The environmental history of Lake Tahoe, including the Basin’s management battles during the past 40 years or so, was discussed at a Tahoe Area Sierra Club meeting Thursday night.
At the event, Michael Makley, an author and former South Shore teacher, made a presentation that touched on portions of his latest book, “Saving Lake Tahoe: An Environmental History of a National Treasure.”
Among the topics examined were the impacts of the Tahoe Keys development, the formation of the Tahoe Regional Planning Agency and a brief history on the proposed Tahoe Palace — a casino that was to be constructed in Kahle Park decades ago, but was never built.
“We still have problems from the past,” he said, noting stormwater drainage and some newer threats, such as invasive species and climate change.
“But even with all that,” he added. “I would postulate that there is reason for cautious optimism.”
Makley, who has now written five books on western history, started his discussion with a look at the geological evolution of the lake before he began to explore the development of the Tahoe Keys.
Before it was built in the 1960s, the Tahoe Keys community was a 750-acre marsh — the largest natural filter for the lake.
“Of course they destroyed the filter,” he said, to a room of more than 30 people. “The river then ran directly into the lake. And from the very beginning, it was reported that turbid materials are being carried out into the lake.”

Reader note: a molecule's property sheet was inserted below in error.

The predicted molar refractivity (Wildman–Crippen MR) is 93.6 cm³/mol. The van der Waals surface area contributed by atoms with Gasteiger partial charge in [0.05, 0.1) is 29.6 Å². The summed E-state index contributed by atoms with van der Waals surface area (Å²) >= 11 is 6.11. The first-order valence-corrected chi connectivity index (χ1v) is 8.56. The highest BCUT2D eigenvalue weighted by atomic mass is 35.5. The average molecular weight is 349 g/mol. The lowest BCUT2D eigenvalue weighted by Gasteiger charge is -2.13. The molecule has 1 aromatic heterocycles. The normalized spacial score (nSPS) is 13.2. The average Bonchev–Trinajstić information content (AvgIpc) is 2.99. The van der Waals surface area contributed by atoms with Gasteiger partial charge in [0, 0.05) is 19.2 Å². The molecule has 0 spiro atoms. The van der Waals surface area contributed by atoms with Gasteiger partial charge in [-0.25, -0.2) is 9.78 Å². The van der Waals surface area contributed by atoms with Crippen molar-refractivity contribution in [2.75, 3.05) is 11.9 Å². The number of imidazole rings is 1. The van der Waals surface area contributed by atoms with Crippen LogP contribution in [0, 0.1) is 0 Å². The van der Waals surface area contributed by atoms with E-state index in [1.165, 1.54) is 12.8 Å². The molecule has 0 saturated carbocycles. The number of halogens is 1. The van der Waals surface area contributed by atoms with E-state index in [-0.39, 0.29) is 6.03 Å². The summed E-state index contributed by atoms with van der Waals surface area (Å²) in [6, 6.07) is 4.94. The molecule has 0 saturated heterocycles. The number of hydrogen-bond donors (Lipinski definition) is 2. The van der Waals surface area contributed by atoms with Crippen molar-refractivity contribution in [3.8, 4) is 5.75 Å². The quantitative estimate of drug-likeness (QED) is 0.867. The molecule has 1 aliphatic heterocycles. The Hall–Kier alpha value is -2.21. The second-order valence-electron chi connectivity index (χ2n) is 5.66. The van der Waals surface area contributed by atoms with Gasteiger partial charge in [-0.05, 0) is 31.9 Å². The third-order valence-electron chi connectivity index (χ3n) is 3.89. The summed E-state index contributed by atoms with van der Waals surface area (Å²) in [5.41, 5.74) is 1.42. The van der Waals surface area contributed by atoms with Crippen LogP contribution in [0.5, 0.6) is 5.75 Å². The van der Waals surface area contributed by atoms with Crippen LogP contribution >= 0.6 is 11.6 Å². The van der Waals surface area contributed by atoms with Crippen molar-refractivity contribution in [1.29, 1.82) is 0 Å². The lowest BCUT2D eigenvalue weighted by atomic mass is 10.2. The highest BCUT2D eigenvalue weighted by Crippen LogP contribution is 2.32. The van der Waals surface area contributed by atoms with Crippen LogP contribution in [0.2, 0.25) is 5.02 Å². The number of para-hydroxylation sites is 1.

A few years later, studies showed that the lake’s renowned clarity was being reduced drastically, and thus began a political movement to protect the lake and form the TRPA, Makley said.
Water clarity continued to decline, however, until hitting its lowest point of 64.1 feet in 1997.
“The thing pushing the ecosytem to the tipping point was the population and tourist boom that began really with the Olympics in 1960,” he said.
After the Olympics, the lake’s permanent population from 1960 to 1980 grew from 10,000 people to 75,000 people.
Grace Anderson, chairwoman of the TASC executive committee, said Makley’s presentation received a very “positive” response from those in attendance.
“I enjoyed it, and it seemed very comprehensive,” she said. “His book is well referenced, and I learned some things I wasn’t familiar with.”
Makley only covered the more recent environmental events in his Thursday discussion, but said his book covers the environmental history of Tahoe, starting with the Washoe Indians.
“Saving Lake Tahoe: An Environmental History of a National Treasure”, Makley’s third book on Tahoe, is available on amazon.com.